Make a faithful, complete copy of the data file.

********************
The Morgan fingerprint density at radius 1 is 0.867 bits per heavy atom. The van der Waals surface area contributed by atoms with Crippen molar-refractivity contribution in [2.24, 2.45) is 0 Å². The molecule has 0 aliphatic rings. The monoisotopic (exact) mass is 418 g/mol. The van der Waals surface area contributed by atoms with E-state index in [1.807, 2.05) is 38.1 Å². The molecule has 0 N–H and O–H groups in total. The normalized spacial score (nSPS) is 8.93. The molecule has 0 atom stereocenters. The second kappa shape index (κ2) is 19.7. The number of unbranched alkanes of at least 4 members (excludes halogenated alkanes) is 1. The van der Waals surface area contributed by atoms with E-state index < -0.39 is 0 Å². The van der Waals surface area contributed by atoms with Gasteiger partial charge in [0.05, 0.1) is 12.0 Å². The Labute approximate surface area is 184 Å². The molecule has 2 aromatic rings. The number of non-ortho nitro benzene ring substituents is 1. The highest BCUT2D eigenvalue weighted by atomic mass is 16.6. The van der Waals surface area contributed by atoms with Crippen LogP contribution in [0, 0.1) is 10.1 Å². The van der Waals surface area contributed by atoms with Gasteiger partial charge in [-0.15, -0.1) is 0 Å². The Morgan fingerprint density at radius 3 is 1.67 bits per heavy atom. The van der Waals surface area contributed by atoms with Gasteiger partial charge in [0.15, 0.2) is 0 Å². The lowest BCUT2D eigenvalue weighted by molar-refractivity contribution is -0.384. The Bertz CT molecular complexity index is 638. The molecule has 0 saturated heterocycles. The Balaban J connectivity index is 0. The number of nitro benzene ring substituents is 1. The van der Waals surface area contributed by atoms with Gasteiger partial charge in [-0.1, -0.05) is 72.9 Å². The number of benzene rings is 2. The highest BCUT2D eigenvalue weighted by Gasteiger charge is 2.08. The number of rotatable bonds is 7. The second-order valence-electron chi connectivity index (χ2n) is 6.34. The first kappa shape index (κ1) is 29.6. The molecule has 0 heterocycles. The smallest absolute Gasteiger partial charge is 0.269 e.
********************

The Morgan fingerprint density at radius 1 is 0.867 bits per heavy atom. The van der Waals surface area contributed by atoms with Crippen molar-refractivity contribution in [2.24, 2.45) is 0 Å². The molecule has 0 aliphatic rings. The monoisotopic (exact) mass is 418 g/mol. The van der Waals surface area contributed by atoms with E-state index in [1.807, 2.05) is 38.1 Å². The molecule has 0 N–H and O–H groups in total. The normalized spacial score (nSPS) is 8.93. The molecule has 0 atom stereocenters. The second kappa shape index (κ2) is 19.7. The number of unbranched alkanes of at least 4 members (excludes halogenated alkanes) is 1. The van der Waals surface area contributed by atoms with E-state index < -0.39 is 0 Å². The van der Waals surface area contributed by atoms with Gasteiger partial charge in [0.05, 0.1) is 12.0 Å². The Labute approximate surface area is 184 Å². The molecule has 2 aromatic rings. The number of non-ortho nitro benzene ring substituents is 1. The highest BCUT2D eigenvalue weighted by atomic mass is 16.6. The van der Waals surface area contributed by atoms with Crippen LogP contribution in [0, 0.1) is 10.1 Å². The van der Waals surface area contributed by atoms with Gasteiger partial charge in [-0.15, -0.1) is 0 Å². The Morgan fingerprint density at radius 3 is 1.67 bits per heavy atom. The van der Waals surface area contributed by atoms with Gasteiger partial charge in [0.15, 0.2) is 0 Å². The lowest BCUT2D eigenvalue weighted by molar-refractivity contribution is -0.384. The Bertz CT molecular complexity index is 638. The molecule has 0 saturated heterocycles. The Balaban J connectivity index is 0. The number of nitro benzene ring substituents is 1. The van der Waals surface area contributed by atoms with Gasteiger partial charge in [-0.1, -0.05) is 72.9 Å². The number of benzene rings is 2. The highest BCUT2D eigenvalue weighted by Gasteiger charge is 2.08. The number of rotatable bonds is 7. The second-order valence-electron chi connectivity index (χ2n) is 6.34. The first kappa shape index (κ1) is 29.6. The molecule has 0 heterocycles. The smallest absolute Gasteiger partial charge is 0.269 e.